“What are some ways we can truly advocate for change within our organizations?”

    I’ve worked for national and regional “pro-choice,” “feminist,” “LGBT friendly” and “union/worker friendly” non-profit agencies for a number of years, and finally got into a different line of work once I realized they didn’t believe anything they espoused and kept losing in every way possible year in and out.

    I finally figured out that that best way to truly change things is to keep your money and support away from the groups you know are bad who set their agenda based on funding from foundations and the rich dictate is their preference or flavor of the election cycle this time around, etc.

    I no longer donate to the national pro-choice groups, I give to their local or state affiliates or the local abortion fund. $100 to the NARAL’s of the world so they can pay a vendor to send out action alerts that end up getting ignored by Congress anyways is a waste of time and money versus $100 to a volunteer abortion fund where almost all of that will actually go to a woman in need, and not to someone needing to justify their paycheck and existence through a corporate, “feminist” career.

  6. Robin April 25, 2012 at 4:57 pm #

    I actually think that for many EDs and upper management folks, their only real work experience has been in movement organizations or political machines that have a long history of poor management. When the only management training somebody receives is their experience as an employee trying to advance it is no surprise that they perpetuate a toxic work environment once an individual is in a management position. Doesn’t make it okay, but the lack of professional development focused on management and operations is endemic to movement work.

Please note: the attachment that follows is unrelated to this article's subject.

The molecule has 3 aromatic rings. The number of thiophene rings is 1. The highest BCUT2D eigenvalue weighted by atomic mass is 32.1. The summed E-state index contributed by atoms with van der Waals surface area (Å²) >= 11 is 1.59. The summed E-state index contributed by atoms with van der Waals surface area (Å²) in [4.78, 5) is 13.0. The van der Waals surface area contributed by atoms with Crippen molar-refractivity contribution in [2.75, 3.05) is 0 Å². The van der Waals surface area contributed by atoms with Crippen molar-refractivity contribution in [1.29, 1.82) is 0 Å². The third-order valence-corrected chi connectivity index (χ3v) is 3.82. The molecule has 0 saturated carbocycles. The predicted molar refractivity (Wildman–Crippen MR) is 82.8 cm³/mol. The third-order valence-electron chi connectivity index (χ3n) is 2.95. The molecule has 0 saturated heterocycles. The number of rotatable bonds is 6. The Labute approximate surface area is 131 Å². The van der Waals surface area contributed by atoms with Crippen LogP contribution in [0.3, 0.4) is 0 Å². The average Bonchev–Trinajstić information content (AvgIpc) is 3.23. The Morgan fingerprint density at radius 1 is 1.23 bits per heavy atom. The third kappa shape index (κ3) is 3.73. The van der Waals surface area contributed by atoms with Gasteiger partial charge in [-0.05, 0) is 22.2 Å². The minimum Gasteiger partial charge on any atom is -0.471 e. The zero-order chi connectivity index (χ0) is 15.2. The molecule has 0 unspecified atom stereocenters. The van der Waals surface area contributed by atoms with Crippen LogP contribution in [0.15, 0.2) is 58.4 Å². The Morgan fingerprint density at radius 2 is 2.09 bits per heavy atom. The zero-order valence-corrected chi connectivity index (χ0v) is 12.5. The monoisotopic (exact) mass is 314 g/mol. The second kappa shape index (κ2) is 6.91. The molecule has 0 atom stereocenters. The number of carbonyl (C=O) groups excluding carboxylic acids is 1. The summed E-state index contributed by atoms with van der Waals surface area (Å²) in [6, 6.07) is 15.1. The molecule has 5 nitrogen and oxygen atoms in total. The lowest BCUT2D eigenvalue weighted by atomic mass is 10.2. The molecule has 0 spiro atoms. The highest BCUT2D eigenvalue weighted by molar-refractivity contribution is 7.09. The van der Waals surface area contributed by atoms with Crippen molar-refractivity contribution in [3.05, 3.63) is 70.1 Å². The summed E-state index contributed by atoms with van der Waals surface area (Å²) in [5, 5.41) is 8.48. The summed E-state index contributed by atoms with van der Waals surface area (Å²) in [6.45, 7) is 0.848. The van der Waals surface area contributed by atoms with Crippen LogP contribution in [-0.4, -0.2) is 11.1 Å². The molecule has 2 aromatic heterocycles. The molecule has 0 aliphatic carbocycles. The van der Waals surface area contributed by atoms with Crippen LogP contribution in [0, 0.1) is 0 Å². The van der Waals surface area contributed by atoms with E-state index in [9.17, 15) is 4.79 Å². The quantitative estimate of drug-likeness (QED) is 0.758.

7. Steph April 25, 2012 at 5:05 pm #

    You’re all bringing up some great points. Thank you! I think naming the problem in really explicit terms is a first step. I’m really heartened to see that some organizations are reading this and passing it along. I hope it starts (or adds to) a much-needed conversation. For those who are interested, here are some starting points that I came up with for upper management folks to consider:

    1. Start with the people lower on the totem pole. They deserve to be satisfied with their jobs too. Are the people staffing your hotline getting paid an equitable wage? Are the folks (wo)manning your social media accounts getting health insurance? Are the hours and expectations fair compared to what they are getting paid? Are they challenged in their work? Does the organization respect and value them?

    2. Provide opportunities for everyone. Allow different people to attend conferences on behalf of the organization. Find time for professional development. People want to learn on the job, not just complete rote tasks.

    3. Is morale low? Take the time to find out why, and figure out a sustainable way to make it better. Don’t just have the higher up folks brainstorm ways to make everyone happier. Bring in the people who are unsatisfied, and let them open up about their experiences without fear of losing their jobs.

    This is just the tip of the iceberg. Perhaps it’s time we drafted a memo. Or UNIONIZED.

  8. Carol April 25, 2012 at 5:55 pm #

    Hi,

    I have not worked specifically in abortion, but I worked in assisted reproduction, in the first such facility to work with lesbians and single women who wanted to have children. And I agree totally. Very low pay, very minimal benefits. Too much backbiting,favoritism and cliquism, I felt at times I was back in 7th grade. We were expected to accept all this because it was a “non profit”. But the exec director sure lived a lot better than I did. And I was laid off without notice or benefits after she screwed up (did not keep up with a change in law, which was explicitly her job).

  9. Tom April 25, 2012 at 6:15 pm #

    “Doesn’t make it okay, but the lack of professional development focused on management and operations is endemic to movement work.”

    So true, have you ever tried working at a church? Quite often it is a similar story for similar reasons.

  10. Essgeebee April 25, 2012 at 6:55 pm #

    Thanks or writing this and posting it!